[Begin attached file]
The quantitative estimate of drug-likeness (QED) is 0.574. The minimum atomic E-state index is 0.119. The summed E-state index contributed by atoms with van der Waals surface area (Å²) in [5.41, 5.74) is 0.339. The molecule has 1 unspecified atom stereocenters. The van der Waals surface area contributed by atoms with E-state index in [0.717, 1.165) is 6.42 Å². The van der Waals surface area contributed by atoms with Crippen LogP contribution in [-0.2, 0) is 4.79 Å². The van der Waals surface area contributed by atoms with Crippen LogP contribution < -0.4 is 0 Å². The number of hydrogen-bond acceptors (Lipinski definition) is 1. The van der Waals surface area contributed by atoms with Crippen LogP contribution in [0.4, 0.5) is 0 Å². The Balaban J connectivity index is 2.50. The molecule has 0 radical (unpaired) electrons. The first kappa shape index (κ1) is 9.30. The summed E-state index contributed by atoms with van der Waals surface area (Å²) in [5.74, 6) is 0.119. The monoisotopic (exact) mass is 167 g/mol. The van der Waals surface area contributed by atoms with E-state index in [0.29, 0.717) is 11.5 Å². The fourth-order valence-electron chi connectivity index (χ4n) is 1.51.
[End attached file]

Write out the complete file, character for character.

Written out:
The quantitative estimate of drug-likeness (QED) is 0.574. The minimum atomic E-state index is 0.119. The summed E-state index contributed by atoms with van der Waals surface area (Å²) in [5.41, 5.74) is 0.339. The molecule has 1 unspecified atom stereocenters. The van der Waals surface area contributed by atoms with E-state index in [0.717, 1.165) is 6.42 Å². The van der Waals surface area contributed by atoms with Crippen LogP contribution in [-0.2, 0) is 4.79 Å². The van der Waals surface area contributed by atoms with Crippen LogP contribution < -0.4 is 0 Å². The number of hydrogen-bond acceptors (Lipinski definition) is 1. The van der Waals surface area contributed by atoms with Crippen LogP contribution in [0.4, 0.5) is 0 Å². The Balaban J connectivity index is 2.50. The molecule has 0 radical (unpaired) electrons. The first kappa shape index (κ1) is 9.30. The summed E-state index contributed by atoms with van der Waals surface area (Å²) in [5.74, 6) is 0.119. The monoisotopic (exact) mass is 167 g/mol. The van der Waals surface area contributed by atoms with E-state index in [0.29, 0.717) is 11.5 Å². The fourth-order valence-electron chi connectivity index (χ4n) is 1.51.